Early on in a relationship, most responsible women don’t introduce men to their children for several reasons, which (just off the top of my head) include these:

  • They barely know the guy and want to be sure — let’s be honest about this — that he’s not some creepy pedophile who’s going to prey on her children.
  • They don’t want their children to see a revolving door of men coming in and out of their lives.
  • They want to step into the fantasy world of dating without children.

While the first of these needs no explanation nor commentary (and I’m confident my guy is a pure soul), let’s further explore these other reasons.

I’d hate to allow my children to become attached to a man who I’m not certain will be in my life for good. Divorce, I’m sure, was hard enough and I’d hate for them to go through something like that again.

Then again, I’m pretty open with my children. I’ve talked to them about dating, and they know I have a boyfriend. We’ve talked about whether they should meet him, and they know I haven’t decided yet whether to introduce them anytime soon. You see, I think it’s important that my children know that decision-making is a process, that I don’t always or automatically know the right answer, that some things are worth deliberation and discussion. An early conversation included these observations:

Eight-year-old:  “He should like to play football and go sledding.”

Ten-year-old:  “I’m going to give him a quiz, like his favorite food and color and stuff. And preferably he won’t be blond.”

Another of our conversations went something like this:

Me:  “I’d hate for you to get attached to someone I’m seeing, because then what if we broke up?”

Eight-year-old:  “Well, maybe he could come and play with us sometimes anyway.”

Ten-year-old:  “That would be awkward.”

Conventional wisdom says that we shouldn’t introduce a man to our children until we know it’s going to grow into commitment. If not, they’ll see a “revolving door” of men and develop beliefs about that — e.g. men leave, or Mom gets tired of men and kicks them out, or some such. Furthermore, in the event that things don’t work out, I don’t want the breakup to be harder than it might otherwise be, because he’s attached to my children or they’re attached to him.

I recently read a book (by a man) who suggested the opposite is the proper approach for men. He opined that women should introduce a man to her children early on, because a man needs to see the whole package so that he can envision himself as a provider and man of the family before deciding whether to stick around.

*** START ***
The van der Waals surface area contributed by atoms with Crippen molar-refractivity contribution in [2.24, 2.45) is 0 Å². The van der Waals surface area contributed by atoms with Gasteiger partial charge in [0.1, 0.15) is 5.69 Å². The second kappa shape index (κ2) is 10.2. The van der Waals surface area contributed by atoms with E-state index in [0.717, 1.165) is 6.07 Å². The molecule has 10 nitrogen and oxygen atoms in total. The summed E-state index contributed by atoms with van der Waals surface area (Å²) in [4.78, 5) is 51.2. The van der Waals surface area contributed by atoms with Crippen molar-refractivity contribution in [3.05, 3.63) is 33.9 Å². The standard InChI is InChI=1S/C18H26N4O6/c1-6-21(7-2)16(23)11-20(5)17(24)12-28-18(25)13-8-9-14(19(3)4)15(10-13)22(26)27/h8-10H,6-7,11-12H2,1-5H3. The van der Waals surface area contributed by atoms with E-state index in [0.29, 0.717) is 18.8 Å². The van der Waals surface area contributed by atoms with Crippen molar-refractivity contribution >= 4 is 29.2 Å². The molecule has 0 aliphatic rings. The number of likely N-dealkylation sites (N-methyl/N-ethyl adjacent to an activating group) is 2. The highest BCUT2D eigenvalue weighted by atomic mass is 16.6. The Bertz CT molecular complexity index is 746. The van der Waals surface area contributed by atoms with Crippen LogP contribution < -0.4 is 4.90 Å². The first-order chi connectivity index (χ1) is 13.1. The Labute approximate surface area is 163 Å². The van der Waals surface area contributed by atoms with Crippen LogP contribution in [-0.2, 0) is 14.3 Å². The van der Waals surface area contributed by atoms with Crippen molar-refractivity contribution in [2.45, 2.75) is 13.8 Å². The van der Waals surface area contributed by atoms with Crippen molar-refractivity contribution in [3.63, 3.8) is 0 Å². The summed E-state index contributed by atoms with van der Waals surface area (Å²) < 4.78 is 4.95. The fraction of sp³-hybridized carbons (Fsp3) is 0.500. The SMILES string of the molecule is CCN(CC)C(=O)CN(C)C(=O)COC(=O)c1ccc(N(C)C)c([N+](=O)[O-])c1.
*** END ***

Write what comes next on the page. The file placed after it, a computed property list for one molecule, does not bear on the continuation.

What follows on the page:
My children are resilient and, while I want to spare them heartache and pain in every possible way, I genuinely believe they can handle meeting someone with whom I’m spending time, as long as it’s in a casual environment, their meetings are few and far between, and we keep the dialogue going. But there’s more to the decision than that:

Right now, I get to date and spend time with my guy on weekends when my children are with their father. At those times, it’s almost as though I’m young and single — it’s romantic and exciting and fun. How will that change if I introduce the children? When he comes over to pick me up for a date, will they try to persuade him (us) to stay home and play a board game instead? Would he be tempted to relent to their pressure to win them over? In other words, for purely selfish reasons, I’d like to prolong this “just the two of us” period. I’m not sure how the dynamic might change if my children meet my boyfriend, I’m only certain that it will.

So, while I’d love to include my beau in my family’s holiday activities — that would definitely give him a view to what he’d be getting in to — we’ve decided to wait to introduce him to the children until we figure out our own relationship first.

a different tune

It’s interesting how completely different the messages I’m getting from my current beau are from the ones I received from my ex.

I hear:  “You’re a really good communicator” and “You’ve got to tell me what you want, Lady!”

This sort of feedback is so completely refreshing after a few years of tension, silence and walking on eggshells! So…is it me who’s different? Or is it that these men are so completely different? Or is it that we create each other in relationships?